CDS, coding regions. N50 measures assembly quality as a weighted median of contig length. Higher N50 values denote greater contiguity.

View this table:

A. ceratii contained 51,066 introns in 15,016 predicted genes (fig. S3). In total, 28.4% of predicted genes were intronless, more than in the Symbiodinium genomes, whereas 61.1 to 98.3% of genes have introns (Table 1). This phenomenon is observed most probably as more streamlining forces act toward maintaining the small genome size in A. ceratii, as compared to the core dinoflagellates, and their parasitic lifestyle may not favor large gene family expansions (because of their dependency on the host-prey coevolution). Mapping of RNA sequencing (RNAseq) reads (table S4) onto the A. ceratii genome revealed that genes without introns were expressed at a similar level as transcripts with introns (table S4). Our data thus suggest that gene reintegration by retroposition is rare in Amoebophrya and such events may be more common in the more complex genomes of core dinoflagellates.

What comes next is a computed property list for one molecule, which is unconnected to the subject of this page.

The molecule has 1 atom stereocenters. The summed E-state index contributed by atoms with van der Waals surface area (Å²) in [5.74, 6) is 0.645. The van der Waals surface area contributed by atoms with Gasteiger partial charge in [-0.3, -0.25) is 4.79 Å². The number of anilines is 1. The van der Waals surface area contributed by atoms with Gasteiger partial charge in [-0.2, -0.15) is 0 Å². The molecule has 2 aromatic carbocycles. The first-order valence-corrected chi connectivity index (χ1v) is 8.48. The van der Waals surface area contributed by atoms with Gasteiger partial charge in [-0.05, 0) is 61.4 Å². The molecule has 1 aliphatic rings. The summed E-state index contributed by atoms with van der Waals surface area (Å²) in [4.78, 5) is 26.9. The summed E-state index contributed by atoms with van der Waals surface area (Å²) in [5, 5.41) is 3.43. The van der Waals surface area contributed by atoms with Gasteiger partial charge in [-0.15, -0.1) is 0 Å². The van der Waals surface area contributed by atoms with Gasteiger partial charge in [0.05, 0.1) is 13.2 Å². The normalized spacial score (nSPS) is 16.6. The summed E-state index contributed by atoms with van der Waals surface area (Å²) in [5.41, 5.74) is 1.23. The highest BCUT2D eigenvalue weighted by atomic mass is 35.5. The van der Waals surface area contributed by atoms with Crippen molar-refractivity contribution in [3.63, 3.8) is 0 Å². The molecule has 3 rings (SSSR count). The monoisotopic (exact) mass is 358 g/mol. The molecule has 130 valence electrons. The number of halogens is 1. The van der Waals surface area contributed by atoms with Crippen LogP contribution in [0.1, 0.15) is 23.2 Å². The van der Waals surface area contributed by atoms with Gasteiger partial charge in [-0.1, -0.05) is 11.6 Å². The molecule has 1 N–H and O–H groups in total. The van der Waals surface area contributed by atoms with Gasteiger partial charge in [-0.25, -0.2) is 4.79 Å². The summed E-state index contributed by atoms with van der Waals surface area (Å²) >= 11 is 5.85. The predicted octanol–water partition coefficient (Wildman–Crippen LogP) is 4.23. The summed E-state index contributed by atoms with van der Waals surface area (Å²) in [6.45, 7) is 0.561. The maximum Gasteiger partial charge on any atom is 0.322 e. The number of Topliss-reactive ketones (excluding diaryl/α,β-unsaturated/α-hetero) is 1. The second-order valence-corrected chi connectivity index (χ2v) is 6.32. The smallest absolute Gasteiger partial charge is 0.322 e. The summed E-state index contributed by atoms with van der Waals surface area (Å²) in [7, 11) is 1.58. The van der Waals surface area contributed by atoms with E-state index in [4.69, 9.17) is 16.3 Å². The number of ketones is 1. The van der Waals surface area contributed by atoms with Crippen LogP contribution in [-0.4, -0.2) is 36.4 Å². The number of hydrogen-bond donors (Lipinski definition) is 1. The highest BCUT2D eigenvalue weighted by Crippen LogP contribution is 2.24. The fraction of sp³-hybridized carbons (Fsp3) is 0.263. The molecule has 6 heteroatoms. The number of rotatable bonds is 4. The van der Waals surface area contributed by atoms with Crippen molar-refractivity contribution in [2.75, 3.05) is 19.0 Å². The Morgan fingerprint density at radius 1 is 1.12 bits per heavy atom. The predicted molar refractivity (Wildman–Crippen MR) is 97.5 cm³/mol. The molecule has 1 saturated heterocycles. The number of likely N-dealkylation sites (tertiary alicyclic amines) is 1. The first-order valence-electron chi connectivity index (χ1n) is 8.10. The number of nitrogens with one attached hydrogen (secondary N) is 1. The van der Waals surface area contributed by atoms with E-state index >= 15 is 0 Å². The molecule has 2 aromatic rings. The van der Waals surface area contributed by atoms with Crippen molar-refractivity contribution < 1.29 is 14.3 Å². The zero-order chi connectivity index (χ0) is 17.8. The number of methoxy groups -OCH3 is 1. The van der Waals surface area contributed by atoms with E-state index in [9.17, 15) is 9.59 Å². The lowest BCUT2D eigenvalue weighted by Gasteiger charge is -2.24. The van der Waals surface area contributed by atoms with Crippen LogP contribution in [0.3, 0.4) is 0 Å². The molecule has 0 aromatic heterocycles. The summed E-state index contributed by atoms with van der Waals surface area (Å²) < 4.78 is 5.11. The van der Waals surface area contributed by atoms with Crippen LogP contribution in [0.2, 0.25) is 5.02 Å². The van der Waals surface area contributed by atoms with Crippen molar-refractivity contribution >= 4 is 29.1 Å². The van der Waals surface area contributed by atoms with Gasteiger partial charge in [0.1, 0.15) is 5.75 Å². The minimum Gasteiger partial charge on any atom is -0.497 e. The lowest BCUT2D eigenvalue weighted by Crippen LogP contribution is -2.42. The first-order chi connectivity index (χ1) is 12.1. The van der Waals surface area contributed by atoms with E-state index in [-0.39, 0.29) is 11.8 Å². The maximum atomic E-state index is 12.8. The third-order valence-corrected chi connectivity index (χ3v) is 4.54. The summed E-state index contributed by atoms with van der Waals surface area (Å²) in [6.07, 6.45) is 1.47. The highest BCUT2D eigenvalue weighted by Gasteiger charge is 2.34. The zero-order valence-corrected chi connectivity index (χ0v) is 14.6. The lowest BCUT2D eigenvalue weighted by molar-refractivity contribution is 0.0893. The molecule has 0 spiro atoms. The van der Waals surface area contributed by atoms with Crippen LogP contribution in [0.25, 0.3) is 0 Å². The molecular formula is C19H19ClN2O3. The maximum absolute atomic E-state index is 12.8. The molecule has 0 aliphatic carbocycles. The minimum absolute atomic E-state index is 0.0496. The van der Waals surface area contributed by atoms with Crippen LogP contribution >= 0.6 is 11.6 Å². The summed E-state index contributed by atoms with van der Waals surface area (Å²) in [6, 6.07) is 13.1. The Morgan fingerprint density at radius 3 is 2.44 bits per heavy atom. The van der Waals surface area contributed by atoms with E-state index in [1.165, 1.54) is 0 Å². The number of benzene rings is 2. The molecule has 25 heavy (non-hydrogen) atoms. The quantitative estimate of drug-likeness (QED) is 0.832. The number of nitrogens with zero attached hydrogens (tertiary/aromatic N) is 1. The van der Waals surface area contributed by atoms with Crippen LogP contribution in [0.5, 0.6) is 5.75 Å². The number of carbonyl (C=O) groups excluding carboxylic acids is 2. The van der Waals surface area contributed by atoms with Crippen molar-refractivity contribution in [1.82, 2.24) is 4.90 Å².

The phylogenetic position of Amoebophrya with respect to other dinoflagellates has been debated, in part because only a few genes have been available for phylogenetic analysis [see (1)]. We used a concatenated set of 100 conserved nuclear proteins of three Amoebophrya species isolated from different hosts and 15 other dinoflagellates as well as 13 outgroup species to compute maximum likelihood and Bayesian phylogenies (Fig. 1). In these analyses, Amoebophrya branched before core dinoflagellates, but after Oxyrrhis marina and Perkinsus marinus, and as a specific sister group to Hematodinium (another Syndiniales parasite). This placement is in agreement with previously reported results based on concatenated ribosomal proteins (1).

Metabolic features and dependence on the host